Leeds United’s unravelling at Manchester United: How much did it have to do with Kalvin Phillips’ absence

Nine months ago at Old Trafford, Leeds United suffered defeat by a four-goal margin that was no guide whatsoever to what was to come.

The Whites were lambasted as naive in some quarters, patronised in others, after losing 6-2 to Manchester United. Marcelo Bielsa still bristles at the idea that it was a turning point but, in their next 24 Premier League games, newly-promoted Leeds conceded only 24 goals and finished ninth.

So, getting carried away by Saturday’s disheartening 5-1 defeat would be almost as unwise for the losers as the winners.

That said, it did expose issues – especially one – that unlike the league tables published before every team has played, should not be completely ignored.

No way through: Jack Harrison is surrounded by Manchester United players including Paul Pogba (Picture: Tony Johnson)

The danger in reading too much into one game is that Bruno Fernandes, who scored a hat-trick, and Paul Pogba, who created four goals, were so good in the areas Kalvin Phillips normally patrols it is hard to measure how badly he was missed. It was Phillips, after all, given the runaround in December, hooked at half-time with his team 4-1 down.

It is hard, though, to believe it would not have been better with him on the field.

Fitness concerns saw Leeds voluntarily do without two of their three best central midfielders as their new season kicked off.

Stuart Dallas was restored to the centre when Bielsa decided new left-back Junior Firpo had 45 minutes in his legs despite missing the last two pre-season friendlies. Inside four minutes Dallas teed up an equaliser although the quality and distance of Luke Ayling’s strike hogged almost all the credit.

Illan Meslier after conceding for a fifth time (Picture: Tony Johnson)

Dallas was powerless to fight the avalanche of four goals in 16 minutes the thump of Ayling’s shot on netting triggered, one United powered by a vibrant stadium, the other not buttressed by their own fans’ determination to sing like they were winning.

To see Phillips no closer to the action than a few stretches on the sidelines felt more costly.

They might have been the right big-picture calls. Bielsa is fastidious about the fitness he demands before picking players and the results are almost superhuman athleticism. He has evidence we do not, statistical and visual, to tell him Phillips and Firpo’s readiness.

Phillips will not be the only Euro 2020 performer who does not start the season or does so slowly. Only five people played more minutes at the tournament and two were goalkeepers.

Leeds' Pascal Struijk and Rodrigo tangle with United's Paul Pogba. (Picture: Tony Johnson)

But it does raise questions about the drop-off in quality when he is not there. Last season 10 league games began without Phillips, 28 with. Leeds lost seven without him, eight with, conceding 26 times when Phillipsless, 28 when he started.

Playing without your best player is difficult for any team, as is covering for him when he plays a specialist position like the pivot in Bielsa’s 4-1-4-1. Anyone close to being as good is not going to only want to play when the main man is injured or suspended, so the deputy probably has to be worth a place elsewhere.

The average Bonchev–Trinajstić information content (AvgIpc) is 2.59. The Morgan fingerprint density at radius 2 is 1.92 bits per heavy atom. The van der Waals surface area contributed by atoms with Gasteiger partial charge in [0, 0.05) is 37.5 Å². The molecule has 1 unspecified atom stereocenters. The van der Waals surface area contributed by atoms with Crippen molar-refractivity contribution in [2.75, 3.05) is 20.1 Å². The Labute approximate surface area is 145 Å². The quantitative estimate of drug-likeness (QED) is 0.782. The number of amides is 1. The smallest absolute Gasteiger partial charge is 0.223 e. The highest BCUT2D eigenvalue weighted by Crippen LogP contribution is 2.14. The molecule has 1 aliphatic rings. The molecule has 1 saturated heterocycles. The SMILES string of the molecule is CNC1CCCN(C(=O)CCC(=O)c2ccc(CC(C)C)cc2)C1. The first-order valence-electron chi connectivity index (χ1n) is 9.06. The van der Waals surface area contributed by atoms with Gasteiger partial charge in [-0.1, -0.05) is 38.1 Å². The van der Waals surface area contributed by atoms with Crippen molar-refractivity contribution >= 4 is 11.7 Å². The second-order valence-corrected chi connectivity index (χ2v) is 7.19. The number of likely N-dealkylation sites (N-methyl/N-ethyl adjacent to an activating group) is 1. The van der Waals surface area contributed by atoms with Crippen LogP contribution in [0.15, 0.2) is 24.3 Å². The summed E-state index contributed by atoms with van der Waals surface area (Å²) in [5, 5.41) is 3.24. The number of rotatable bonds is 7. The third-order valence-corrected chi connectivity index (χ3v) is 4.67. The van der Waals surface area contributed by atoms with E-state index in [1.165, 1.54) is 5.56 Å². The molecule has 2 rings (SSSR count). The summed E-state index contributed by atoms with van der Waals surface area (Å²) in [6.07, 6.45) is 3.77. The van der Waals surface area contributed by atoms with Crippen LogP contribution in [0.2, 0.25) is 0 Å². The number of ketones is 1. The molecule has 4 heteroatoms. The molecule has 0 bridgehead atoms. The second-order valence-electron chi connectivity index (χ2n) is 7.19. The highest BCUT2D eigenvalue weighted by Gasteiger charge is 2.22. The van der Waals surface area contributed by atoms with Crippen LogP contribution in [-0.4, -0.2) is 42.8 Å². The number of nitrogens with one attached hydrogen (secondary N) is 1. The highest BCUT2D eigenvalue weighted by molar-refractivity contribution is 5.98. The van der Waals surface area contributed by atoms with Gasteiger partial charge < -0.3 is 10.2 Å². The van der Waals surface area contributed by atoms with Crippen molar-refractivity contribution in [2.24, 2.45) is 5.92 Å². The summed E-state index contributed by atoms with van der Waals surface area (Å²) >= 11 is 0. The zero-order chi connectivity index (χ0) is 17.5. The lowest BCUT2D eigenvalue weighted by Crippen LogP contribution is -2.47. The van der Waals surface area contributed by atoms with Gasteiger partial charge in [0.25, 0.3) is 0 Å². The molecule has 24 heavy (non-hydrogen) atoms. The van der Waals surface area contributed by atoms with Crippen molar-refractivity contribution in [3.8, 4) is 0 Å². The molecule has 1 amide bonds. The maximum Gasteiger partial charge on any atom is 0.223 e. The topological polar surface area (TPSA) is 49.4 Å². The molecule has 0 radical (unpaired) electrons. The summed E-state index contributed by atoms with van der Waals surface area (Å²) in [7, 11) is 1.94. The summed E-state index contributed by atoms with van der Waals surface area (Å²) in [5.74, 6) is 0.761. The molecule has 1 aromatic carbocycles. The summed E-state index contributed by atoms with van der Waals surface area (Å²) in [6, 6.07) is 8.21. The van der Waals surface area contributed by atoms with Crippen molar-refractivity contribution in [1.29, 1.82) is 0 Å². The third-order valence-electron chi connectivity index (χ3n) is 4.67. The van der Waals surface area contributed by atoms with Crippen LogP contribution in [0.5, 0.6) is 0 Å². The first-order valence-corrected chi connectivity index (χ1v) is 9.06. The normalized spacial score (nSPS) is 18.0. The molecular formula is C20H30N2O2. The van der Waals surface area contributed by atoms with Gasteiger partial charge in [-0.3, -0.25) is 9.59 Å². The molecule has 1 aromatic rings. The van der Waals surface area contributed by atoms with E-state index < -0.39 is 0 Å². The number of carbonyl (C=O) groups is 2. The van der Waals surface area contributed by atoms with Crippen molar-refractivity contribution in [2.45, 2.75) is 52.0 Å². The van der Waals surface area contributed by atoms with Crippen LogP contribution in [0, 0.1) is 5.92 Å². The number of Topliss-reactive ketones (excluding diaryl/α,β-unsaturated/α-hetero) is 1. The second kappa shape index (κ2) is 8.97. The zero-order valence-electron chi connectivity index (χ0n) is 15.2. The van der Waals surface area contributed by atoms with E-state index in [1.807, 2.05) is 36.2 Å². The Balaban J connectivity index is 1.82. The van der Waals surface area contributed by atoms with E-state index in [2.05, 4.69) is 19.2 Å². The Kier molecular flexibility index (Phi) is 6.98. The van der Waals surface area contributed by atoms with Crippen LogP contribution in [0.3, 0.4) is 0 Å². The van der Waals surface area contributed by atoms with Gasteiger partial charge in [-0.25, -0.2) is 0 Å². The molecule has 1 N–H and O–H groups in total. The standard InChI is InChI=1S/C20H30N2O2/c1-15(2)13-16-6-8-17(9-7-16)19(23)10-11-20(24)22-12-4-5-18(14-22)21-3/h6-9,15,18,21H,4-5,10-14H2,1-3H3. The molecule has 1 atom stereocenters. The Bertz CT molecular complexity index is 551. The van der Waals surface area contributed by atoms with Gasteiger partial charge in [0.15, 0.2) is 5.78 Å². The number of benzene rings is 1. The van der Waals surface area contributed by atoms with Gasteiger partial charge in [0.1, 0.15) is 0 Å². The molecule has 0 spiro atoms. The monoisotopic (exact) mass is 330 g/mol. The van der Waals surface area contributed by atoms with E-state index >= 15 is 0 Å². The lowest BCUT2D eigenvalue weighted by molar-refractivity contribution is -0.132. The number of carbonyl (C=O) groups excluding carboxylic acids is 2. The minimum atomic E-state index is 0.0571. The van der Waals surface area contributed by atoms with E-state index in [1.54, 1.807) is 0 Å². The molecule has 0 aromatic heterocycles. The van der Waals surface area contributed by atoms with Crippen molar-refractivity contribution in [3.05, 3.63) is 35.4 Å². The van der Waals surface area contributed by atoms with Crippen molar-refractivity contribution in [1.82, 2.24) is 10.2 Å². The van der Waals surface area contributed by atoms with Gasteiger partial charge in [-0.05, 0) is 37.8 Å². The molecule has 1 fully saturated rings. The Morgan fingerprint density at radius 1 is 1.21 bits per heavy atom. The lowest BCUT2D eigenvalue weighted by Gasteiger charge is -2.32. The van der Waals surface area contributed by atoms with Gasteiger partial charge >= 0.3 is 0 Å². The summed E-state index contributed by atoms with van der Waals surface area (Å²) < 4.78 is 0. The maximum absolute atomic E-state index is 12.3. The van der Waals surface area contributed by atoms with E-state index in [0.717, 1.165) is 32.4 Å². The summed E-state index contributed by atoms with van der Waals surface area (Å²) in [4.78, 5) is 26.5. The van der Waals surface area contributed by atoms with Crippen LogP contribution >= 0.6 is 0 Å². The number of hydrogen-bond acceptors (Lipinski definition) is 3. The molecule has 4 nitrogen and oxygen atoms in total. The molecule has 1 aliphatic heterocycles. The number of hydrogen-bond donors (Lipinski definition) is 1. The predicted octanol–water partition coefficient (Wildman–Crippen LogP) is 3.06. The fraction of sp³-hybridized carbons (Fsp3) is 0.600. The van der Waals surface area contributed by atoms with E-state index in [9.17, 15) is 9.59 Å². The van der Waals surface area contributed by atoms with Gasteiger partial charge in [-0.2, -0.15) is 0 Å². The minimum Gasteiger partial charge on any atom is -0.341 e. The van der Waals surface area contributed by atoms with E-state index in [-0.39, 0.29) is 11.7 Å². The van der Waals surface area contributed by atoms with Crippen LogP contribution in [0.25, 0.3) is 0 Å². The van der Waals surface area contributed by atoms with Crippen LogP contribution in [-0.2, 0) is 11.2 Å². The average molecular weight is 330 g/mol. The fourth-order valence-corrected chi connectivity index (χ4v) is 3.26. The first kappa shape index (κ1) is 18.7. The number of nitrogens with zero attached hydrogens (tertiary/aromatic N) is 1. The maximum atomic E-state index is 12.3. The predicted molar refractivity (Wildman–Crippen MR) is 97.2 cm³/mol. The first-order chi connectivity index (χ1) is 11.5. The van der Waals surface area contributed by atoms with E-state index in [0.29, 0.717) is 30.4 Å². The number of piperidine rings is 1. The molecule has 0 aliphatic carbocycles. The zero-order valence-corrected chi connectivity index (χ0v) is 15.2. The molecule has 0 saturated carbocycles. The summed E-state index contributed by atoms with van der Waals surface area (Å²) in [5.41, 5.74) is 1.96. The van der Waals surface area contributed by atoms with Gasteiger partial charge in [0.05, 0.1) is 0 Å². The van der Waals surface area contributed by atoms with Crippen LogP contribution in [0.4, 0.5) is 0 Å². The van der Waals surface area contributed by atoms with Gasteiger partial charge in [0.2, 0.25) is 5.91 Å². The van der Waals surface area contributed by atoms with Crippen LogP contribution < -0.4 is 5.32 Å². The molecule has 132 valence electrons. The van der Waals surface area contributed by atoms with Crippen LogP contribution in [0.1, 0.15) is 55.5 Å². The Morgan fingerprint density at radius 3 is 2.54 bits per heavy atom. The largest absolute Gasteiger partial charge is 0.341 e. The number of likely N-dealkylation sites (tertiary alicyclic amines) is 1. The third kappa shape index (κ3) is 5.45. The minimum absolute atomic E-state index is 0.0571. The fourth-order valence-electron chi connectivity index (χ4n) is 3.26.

Centre-back Pascal Struijk had most cracks at the job despite being substituted 21 minutes into his first. Midfielder Mateusz Klich, who provided much of Leeds’s sporadic first-half threat when moving in to out, was used and late in the campaign it was Robin Koch, there at Old Trafford as in pre-season.

“I also played in Germany sometimes as a midfielder so for me it’s nothing completely new,” said Koch, referring to international as well as club football on Thursday. “My main position is centre-back but for me it is not a big problem.”

Leeds United's Luke Ayling clears from Paul Pogba. (Picture: Tony Johnson)

On Saturday it was. Manchester United effectively played two part-time No 10s. Fernandes started there but as soon as Koch attached himself in the opening seconds he tried to take Koch on a tour of the pitch, sometimes deep, sometimes at centre-forward, often on the left wing.

Pogba, whose position the last one allegedly was, naturally abhorred the vacuum and regularly filled it. His four assists showed he was no touchline-hugger. It looked like he had more chalk in his hair than on his boots until you realised this was Pogba and that was fashion.

But the fluidity added to by Bradfordian Mason Greenwood, Scott McTominay and Hull-born Dan James seemed to leave Koch wondering at times how far to follow the Portuguese. At no point did he look confident.

Bielsa thought “he was a dynamic player, he was present, he was willing, committed. He made lots of effort and he had presence throughout the game.” He knows more about the game than probably everyone reading or writing this combined but it smacked more of psychology than reality. By the time of Koch’s excellent pass which ultimately led to the disappointing Raphinha missing a good chance, the horse had bolted and was trotting around the winner’s enclosure.

McTominay then Pogba found Fernandes for the opener when Illan Meslier’s goal-kick picked out Aaron Wan-Bissaka. It was Pogba’s exquisite pass Greenwood ran onto and buried, Fernandes’s shot Ayling thought he had cleared off the line only for technology to show otherwise, Fernandes Ayling very narrowly played onside for his hat-trick.

The fifth goal was the odd one out, made wide by Pogba for Fred. As in December, Leeds must think but not panic about what they learnt.

Are their options to replace Phillips good enough and, if not, can they find one?

Playing at Euro 2020 did wonders for Phillips’s reputation but so often with defensive midfielders not playing shows their value.